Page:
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Alive on the Andrea Doria!: The Greatest Sea Rescue in History    by Pierette Domenica Simpson order for
Alive on the Andrea Doria!
by Pierette Domenica Simpson
Order:  USA  Can
Purple Mountain Press, 2006 (2006)
Hardcover, Softcover
* *   Reviewed by Anise Hollingshead

The luxury liner Andrea Doria sank at sea in 1956, following a collision with the Stockholm. Incredibly, only a small percentage of passengers died, due partly to the proximity of other ships in this crowded area outside of Nantucket, U.S.A., and also to the heroic efforts of the crews of all ships involved. Because this was now the age of television and transatlantic communications, the accident was well documented. However, the two companies involved reached a quick settlement amongst themselves in order to avoid high costs from customer lawsuits, so the facts of the case were never fully explained to the public. Pierette Simpson, a survivor of the Andrea Doria, has set out to discover these facts and present them to us.

Pierette Simpson was a young girl on the Andrea Doria in 1956, traveling with her grandparents from Italy to America, where she was to be reunited with her mother and her mother's new family. She remembers clearly incidents on the ship during and immediately after the collision. She wanted to know all of the facts, though, and decided to research the Andrea Doria's sinking. She has interviewed surviving crew members and passengers, and conducted research into the written evidence and papers from the time of the incident. Her conclusions are presented in this book.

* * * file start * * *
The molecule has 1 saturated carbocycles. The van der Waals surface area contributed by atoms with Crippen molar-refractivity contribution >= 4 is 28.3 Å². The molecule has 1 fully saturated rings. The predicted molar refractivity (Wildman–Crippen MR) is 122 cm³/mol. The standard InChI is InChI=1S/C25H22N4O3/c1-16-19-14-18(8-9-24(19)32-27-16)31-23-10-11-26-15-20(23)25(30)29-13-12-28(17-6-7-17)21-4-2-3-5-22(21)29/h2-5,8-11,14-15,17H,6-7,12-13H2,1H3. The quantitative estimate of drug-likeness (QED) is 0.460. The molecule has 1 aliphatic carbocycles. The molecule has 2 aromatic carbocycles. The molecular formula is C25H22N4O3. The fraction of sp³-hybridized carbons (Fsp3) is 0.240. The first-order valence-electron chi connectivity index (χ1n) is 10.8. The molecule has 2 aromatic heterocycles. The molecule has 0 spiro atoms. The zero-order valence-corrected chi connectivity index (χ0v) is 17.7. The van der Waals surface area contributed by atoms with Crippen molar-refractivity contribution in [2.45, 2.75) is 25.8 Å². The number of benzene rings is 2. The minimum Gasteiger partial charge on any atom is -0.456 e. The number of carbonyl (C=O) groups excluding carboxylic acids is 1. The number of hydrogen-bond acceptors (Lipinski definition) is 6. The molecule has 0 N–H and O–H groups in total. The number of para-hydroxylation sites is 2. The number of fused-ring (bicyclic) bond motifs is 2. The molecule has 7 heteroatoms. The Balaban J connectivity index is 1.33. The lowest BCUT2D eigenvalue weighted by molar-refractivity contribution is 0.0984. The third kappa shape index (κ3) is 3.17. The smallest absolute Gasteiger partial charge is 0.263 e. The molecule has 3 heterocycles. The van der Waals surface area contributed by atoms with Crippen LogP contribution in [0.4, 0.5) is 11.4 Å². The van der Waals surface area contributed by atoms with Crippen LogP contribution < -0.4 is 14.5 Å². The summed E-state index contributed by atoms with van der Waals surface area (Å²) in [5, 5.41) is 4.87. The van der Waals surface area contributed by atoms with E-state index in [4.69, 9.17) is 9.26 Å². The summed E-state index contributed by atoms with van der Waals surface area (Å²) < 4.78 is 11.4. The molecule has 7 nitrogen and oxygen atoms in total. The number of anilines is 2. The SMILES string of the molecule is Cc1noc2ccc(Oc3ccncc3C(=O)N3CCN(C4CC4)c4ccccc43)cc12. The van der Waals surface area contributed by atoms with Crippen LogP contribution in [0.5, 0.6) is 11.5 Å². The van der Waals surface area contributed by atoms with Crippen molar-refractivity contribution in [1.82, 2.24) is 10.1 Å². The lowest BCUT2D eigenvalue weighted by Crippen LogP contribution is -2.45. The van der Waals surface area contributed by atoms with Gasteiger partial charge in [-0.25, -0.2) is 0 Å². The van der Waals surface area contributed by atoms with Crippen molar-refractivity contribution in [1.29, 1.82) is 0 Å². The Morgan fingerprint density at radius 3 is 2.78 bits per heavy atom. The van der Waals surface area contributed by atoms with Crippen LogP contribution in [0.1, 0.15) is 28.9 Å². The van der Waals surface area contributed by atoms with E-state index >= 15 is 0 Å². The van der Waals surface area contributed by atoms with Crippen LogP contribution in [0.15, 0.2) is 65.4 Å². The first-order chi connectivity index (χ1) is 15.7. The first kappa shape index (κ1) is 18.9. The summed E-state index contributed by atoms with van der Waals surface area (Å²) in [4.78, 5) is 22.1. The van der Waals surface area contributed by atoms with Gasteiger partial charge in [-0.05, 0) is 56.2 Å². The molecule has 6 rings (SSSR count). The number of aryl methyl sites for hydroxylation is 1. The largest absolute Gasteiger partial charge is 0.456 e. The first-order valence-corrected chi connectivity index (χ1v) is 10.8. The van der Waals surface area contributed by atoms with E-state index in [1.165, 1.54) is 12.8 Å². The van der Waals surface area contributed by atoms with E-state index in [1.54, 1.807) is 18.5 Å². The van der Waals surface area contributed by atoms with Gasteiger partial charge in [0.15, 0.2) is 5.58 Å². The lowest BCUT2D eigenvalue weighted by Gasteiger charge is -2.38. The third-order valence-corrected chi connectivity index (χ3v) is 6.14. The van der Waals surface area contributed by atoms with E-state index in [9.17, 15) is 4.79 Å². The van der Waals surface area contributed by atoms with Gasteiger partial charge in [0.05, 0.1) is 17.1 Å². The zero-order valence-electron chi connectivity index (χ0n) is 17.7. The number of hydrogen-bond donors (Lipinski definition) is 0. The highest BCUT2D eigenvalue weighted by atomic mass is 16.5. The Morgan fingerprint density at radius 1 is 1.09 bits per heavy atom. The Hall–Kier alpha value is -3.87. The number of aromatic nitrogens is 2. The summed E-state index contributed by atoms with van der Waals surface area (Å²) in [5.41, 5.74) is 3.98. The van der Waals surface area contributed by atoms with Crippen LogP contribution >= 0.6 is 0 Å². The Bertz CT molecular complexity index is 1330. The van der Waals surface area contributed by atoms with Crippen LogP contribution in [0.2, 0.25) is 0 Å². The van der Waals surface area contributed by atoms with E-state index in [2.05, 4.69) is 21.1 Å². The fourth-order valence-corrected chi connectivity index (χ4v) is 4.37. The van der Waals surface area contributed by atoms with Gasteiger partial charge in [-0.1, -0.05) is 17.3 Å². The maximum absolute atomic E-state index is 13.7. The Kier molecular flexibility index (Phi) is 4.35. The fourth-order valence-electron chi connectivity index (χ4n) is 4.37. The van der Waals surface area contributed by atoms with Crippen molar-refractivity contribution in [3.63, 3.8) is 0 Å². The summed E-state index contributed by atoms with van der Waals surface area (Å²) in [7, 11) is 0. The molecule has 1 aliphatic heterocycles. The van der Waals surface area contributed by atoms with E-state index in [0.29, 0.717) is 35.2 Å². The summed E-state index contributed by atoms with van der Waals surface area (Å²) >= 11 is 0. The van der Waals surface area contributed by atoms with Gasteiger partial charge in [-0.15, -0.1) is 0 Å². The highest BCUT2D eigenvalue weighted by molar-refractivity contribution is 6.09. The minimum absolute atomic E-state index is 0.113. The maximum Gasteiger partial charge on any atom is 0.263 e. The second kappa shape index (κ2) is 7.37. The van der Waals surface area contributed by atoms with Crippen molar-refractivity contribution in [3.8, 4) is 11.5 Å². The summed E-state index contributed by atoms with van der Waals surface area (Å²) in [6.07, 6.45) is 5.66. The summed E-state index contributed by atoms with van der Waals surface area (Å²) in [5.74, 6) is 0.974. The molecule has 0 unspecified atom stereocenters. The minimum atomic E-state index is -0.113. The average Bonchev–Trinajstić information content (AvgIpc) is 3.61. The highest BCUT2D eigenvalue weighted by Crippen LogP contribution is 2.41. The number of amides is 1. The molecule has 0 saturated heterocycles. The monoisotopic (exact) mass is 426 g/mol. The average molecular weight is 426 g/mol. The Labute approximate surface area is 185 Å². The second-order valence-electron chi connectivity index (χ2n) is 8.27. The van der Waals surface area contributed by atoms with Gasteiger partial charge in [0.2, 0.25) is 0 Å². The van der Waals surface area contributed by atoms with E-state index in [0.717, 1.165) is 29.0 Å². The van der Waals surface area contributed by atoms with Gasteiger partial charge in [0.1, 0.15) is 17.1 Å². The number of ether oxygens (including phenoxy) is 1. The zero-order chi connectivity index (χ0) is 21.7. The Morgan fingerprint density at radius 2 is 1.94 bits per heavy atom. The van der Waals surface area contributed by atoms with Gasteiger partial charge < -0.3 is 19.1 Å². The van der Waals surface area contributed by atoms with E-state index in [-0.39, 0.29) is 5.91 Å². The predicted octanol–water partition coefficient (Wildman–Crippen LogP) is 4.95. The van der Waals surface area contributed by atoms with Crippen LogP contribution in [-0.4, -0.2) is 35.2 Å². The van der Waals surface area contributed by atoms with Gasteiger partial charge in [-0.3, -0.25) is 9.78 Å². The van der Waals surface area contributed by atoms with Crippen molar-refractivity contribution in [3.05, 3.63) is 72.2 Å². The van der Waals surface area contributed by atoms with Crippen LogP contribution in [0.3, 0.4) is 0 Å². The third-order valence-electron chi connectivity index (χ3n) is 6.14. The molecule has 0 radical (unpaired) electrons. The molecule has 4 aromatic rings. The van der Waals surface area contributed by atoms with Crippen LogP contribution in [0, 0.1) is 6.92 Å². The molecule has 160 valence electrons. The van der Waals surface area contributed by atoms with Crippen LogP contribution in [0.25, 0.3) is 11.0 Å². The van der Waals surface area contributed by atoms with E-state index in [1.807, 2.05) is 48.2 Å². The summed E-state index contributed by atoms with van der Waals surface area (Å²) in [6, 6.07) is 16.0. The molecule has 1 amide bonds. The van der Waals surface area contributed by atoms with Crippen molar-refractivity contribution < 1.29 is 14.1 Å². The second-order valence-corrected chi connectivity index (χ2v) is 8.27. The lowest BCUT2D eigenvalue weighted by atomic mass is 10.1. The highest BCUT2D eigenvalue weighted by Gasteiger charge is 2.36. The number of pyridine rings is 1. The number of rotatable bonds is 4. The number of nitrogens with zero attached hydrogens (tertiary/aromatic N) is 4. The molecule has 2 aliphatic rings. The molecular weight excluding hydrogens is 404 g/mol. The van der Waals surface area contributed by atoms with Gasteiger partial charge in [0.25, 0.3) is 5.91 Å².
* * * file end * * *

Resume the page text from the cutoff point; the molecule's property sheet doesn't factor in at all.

Alive on the Andrea Doria is an account of the sinking of the liner, and is concerned with events immediately preceding the collision, people's actions afterwards, and the facts surrounding the collision that were discovered in investigations of the accident. These accounts are mostly survivors' personal recollections, combined with a lesser amount of actual transcripts from the inquiries. The first chapters of the book set the stage for the retelling of this dramatic tale, recounting the author's personal story of the journey and her life afterwards in America.

This is an intriguing account of a fairly recent tragedy, made more interesting by the current lack of knowledge of just who and what was ultimately to blame for the sinking. This book attempts to uncover this information and reach a logical conclusion about what led up to the accident. Though I found it an informative and entertaining read, I'm unfortunately not equipped to assess just how accurate these facts and conclusions actually are. They do sound plausible, though. It's a good read for historical buffs and anyone interested in tales of true disasters.

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